Joras sneered at me. “Yeah? An’ what maketh you think I’m gon’ do thomething for you?” His tongue poked through the gap in his teeth as he talked, spraying me with spittle. I wiped my face clean. I hated this man.
I continued with the speech: “You were known for fleeing the scene of a crime before the bodies touched ground. If you can escape me, you win back your life.”
Now the crowd roared. I didn’t have the authority to make any such promises. It didn’t matter whether I did or not, but small minds see only what’s put in front of them. I had thought bigger.
“Runnin’ from you? You can’t even hop with all them damn furth.” Joras opened his mouth wide and laughed in my face. He played his part well. I still hated him.
“Thure, I’ll take that bet.”
I stepped to the front of the stage. My aide handed me my axe. “Then start running.”
Joras was off the platform before I turned around. He was headed west, toward the outer walls of Noxus. I watched his retreating back with a growing smile.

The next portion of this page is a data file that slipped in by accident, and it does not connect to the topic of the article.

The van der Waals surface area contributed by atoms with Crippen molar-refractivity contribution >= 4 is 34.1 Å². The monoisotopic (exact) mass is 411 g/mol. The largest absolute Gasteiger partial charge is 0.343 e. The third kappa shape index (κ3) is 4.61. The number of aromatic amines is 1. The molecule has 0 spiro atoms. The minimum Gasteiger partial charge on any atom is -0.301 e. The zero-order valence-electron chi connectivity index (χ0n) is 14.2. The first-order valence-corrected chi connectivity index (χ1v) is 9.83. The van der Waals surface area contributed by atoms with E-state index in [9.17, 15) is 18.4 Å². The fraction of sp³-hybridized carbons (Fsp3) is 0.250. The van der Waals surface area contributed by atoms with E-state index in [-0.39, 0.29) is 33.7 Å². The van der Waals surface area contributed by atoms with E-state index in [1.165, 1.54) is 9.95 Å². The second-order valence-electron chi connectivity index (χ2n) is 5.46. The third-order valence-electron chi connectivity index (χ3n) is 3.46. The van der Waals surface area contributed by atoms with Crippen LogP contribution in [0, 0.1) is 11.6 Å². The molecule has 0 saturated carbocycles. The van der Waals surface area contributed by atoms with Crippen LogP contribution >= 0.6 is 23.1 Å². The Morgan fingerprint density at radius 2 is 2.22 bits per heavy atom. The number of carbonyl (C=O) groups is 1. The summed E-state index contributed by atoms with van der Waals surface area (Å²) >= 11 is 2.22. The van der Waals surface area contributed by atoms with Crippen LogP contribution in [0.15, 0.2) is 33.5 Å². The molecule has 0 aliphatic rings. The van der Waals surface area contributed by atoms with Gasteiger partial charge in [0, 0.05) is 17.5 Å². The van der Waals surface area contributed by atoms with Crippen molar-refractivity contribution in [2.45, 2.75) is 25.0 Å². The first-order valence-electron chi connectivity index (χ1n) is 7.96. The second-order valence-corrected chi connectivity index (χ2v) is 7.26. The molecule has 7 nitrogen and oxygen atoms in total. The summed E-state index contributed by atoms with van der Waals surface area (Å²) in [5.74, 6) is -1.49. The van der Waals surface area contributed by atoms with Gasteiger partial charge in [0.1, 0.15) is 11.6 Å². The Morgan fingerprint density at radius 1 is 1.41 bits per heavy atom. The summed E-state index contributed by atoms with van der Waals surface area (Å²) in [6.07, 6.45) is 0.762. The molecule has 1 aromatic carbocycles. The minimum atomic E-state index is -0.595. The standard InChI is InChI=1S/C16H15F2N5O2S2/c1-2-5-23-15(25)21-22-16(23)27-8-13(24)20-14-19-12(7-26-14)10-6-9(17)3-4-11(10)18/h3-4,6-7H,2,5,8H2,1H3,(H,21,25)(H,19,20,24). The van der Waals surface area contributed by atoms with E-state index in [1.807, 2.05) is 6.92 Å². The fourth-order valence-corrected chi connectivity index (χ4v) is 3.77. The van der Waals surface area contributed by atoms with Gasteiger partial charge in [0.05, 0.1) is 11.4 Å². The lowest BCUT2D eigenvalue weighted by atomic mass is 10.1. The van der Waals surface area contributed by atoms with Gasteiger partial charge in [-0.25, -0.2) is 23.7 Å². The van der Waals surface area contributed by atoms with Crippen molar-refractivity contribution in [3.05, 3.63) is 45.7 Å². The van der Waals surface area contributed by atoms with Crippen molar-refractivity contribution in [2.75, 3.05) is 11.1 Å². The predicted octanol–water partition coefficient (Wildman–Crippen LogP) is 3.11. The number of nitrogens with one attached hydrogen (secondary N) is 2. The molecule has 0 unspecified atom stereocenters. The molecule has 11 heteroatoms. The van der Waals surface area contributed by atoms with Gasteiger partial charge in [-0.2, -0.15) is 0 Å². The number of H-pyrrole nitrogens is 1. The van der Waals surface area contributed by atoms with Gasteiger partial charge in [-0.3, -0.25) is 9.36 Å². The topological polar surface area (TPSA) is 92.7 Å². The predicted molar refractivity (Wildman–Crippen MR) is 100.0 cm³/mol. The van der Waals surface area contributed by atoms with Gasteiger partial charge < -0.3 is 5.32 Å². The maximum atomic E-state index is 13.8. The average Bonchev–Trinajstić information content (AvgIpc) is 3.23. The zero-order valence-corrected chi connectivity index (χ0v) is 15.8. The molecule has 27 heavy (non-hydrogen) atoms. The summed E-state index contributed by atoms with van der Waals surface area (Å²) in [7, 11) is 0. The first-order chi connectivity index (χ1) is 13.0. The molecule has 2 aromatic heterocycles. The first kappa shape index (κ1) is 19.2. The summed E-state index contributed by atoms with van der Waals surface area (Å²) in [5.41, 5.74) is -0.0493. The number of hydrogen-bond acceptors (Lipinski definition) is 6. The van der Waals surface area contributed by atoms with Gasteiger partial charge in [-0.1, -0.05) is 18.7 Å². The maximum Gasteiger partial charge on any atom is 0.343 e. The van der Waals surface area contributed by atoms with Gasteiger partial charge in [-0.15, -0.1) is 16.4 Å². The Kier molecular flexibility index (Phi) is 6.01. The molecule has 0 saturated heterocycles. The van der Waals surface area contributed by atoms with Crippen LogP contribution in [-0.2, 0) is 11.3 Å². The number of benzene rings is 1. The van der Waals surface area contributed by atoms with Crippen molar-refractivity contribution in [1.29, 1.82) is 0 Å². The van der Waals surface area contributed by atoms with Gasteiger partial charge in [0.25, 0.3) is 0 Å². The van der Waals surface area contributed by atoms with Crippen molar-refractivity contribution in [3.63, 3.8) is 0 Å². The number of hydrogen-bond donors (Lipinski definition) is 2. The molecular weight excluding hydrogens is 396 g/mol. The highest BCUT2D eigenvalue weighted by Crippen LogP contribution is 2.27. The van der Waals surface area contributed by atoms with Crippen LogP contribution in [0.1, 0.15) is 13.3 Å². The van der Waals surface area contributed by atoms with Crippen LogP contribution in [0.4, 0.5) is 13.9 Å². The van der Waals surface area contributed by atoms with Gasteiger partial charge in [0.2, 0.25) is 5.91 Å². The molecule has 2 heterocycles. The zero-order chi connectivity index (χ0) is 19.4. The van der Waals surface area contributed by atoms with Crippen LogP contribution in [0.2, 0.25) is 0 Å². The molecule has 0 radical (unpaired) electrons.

The crowd parted around Joras as he ran. They may have thought I was breaking the law, but I was still the brother of Darius. They wouldn’t stand between me and what I wanted until I had failed.
Joras was as fast as his crimes had reported. His powerful legs flexed with each step. He pushed aside anyone that stood between him and his goal. I admired that in him.
The breeze picked up. I looked at the retreating shadows. They only covered the back half of the platform now, where I was standing.
It was my time.
The breeze caught my hair. I took two steps forward into the light of the morning sun. My jewelry caught the light—I was surrounded in a halo of gold and silver. I threw my axe. It sailed through the air, passing through spaces of light and shadow thrown by the Noxian spires. The crowd’s attention, which had been on the retreating Joras, was pulled to the glittering weapon sailing through the air. Its arc was perfect, its revolution slow, and it buried its blade in Joras’ spine with an exquisite *crunch.*
The silence of the crowd was palpable as they stared at the corpse. They turned as one back to me.
I raised my arms. “I am Draven! Say my name!”